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Thread: Maher Egg Farm - Pasture Raised Eggs?

  1. #1
    Join Date
    Sep 2009

    Maher Egg Farm - Pasture Raised Eggs?

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    Hello all. I reside in the Dallas-Fort Worth metroplex. I went by a farmerís market today. I asked the owner/manager where he got his free range eggs from. He indicated that he got them from Maher Egg Farm in Prosper TX (just outside Dallas) and that the eggs are true free range (meeting the strict definition of pasture raised eggs). He was very knowledgeable and I sincerely believe he is honest.

    However, when I explored this farm further I found that Maher is one the USAís largest egg producers. It does not seem possible that such a large producer of eggs could really have true pastured chickens for laying eggs (even if they separated their operations into a conventional producing system and a pasture raised system Ė which would seem unlikely from an operational standpoint). There is so much false labeling with regard to eggs.

    I would appreciate any insight.

  2. #2
    Join Date
    May 2010
    Beware the phrases "cage free" and "free roaming". With a product here that means they are in a building but not caged. It may be more disgusting than individual cages, and a lot of folks get fooled.

    Seek "free range".

  3. #3
    Join Date
    Apr 2010
    Quote Originally Posted by Grol View Post
    It may be more disgusting than individual cages
    Actually, its no where near as disgusting as battery (caged) hens.

  4. #4
    Join Date
    Sep 2009

    I actually go to a farm to buy my eggs. The family also provides me with all my pork and beef, as well. The flocks of chickens roam all around the property, and the children literally go on an "egg hunt" daily to try to figure out where the eggs are.

  5. #5
    Join Date
    May 2010
    Eggs are one of the easier products to round up from a local farm first hand. Go here and see if you can find something near where you live.

    I am in a driving co-op with a few people from the same town.......we each take turns going to a local farm for eggs once a week, they are stored in a garage with an extra fridge (or I have been involved in ones with a set meet up location and time). We have enough in the co-op that you only drive once every 12 weeks, and its just a 15 minute drive one way to the farm. We can see the chickens, chat with the farmer about their feed (no soy in ours), and so on. A lot of times if you find a farm you like, ask the farmer if they know of any driving co-ops. OR, start your own....everytime I am going out to the farm for eggs on my own, if I ask a few friends they jump at the chance to buy fresh eggs, so its usually easy to gather folks up for a co-op. Prices are usually really good. I only pay 3 dollars a dozen for mine....they are not certified organic, but they are dang close.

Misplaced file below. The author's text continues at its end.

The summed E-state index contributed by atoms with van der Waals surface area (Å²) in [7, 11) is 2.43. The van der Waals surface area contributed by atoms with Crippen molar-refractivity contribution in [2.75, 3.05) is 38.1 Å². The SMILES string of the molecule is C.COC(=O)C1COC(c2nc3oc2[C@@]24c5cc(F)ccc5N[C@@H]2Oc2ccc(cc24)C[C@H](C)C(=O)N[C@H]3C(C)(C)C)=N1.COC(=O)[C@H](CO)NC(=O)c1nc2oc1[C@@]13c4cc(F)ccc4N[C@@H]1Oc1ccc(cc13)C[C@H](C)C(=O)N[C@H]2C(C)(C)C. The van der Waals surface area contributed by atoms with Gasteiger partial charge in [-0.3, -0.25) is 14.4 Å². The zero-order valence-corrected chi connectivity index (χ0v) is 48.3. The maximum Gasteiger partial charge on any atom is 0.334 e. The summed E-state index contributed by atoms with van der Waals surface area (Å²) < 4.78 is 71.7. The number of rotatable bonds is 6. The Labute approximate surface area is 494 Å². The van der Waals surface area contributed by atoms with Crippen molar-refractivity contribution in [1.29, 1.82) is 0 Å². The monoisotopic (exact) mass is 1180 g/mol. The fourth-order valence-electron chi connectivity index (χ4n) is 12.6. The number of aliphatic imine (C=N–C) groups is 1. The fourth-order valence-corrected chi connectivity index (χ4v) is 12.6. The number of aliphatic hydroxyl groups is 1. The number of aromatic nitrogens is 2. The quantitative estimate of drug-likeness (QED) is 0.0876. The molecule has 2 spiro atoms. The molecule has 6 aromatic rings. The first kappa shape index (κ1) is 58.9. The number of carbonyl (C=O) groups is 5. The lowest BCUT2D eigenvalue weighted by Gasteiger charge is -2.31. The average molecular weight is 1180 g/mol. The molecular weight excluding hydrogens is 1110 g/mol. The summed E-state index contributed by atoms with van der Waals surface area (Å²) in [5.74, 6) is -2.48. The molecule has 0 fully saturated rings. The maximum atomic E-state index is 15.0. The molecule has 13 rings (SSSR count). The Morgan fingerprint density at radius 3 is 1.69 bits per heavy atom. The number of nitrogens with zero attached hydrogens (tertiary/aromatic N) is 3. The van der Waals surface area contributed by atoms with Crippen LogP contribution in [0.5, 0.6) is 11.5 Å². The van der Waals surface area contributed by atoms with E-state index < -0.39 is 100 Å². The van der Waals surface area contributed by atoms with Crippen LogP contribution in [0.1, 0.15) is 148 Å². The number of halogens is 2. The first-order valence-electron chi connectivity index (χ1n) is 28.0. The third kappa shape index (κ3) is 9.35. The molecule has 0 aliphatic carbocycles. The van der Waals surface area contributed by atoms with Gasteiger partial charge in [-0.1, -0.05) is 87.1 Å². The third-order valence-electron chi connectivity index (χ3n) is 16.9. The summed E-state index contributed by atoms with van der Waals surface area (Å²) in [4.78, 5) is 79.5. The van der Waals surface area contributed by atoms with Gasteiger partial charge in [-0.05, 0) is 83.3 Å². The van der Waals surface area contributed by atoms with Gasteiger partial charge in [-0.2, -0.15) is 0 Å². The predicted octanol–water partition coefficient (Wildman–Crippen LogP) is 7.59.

6. #6
    Join Date
    Feb 2011

    Mahard Egg Farm does not sell free range eggs

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    Hi All,

    I'm a little late to the party, as this post is about 8 months old now, but I wanted to share this info with anyone who's still interested...

    I too live in the D/FW area, and have also been to farmers markets where they advertise "Free Range Eggs, from the Mahard Egg Farm". I visited the Mahard Egg Farm website, and couldn't find anything about free range eggs. All I saw on the website, were photos of a huge factory egg farm.

    The website has a "contact us" section where you can ask a question, so I sent them the following message:


    Some of the local farmers markets here in D/FW have eggs for sale,
    advertised as being "free range eggs, from the Mahard Egg Farm".

    I don't see anything on your website about free range eggs, so I was hoping
    to get some more detailed info from you.

    Can you tell me if you do indeed sell free range eggs, and if so, can you
    provide details of how "free range" is defined, and how these eggs differ
    from your standard commercial quality eggs?
    Within a few hours, I received this response:

    Thank you for your question today! We do not have Free Range
    chickens and if the Farmers Market folks are saying that - they are making
    false claims. Our chickens are in a caged environment and their feed is
    controlled by us. Free range chickens are on the ground and eat whatever
    they can find on the ground to eat.
    So the jury is still out on whether the farmers market is intentionally lying, or if someone in the egg business duped them into buying what they claimed were free range eggs. But either way, we now have our answer about whether or not the eggs are free range..

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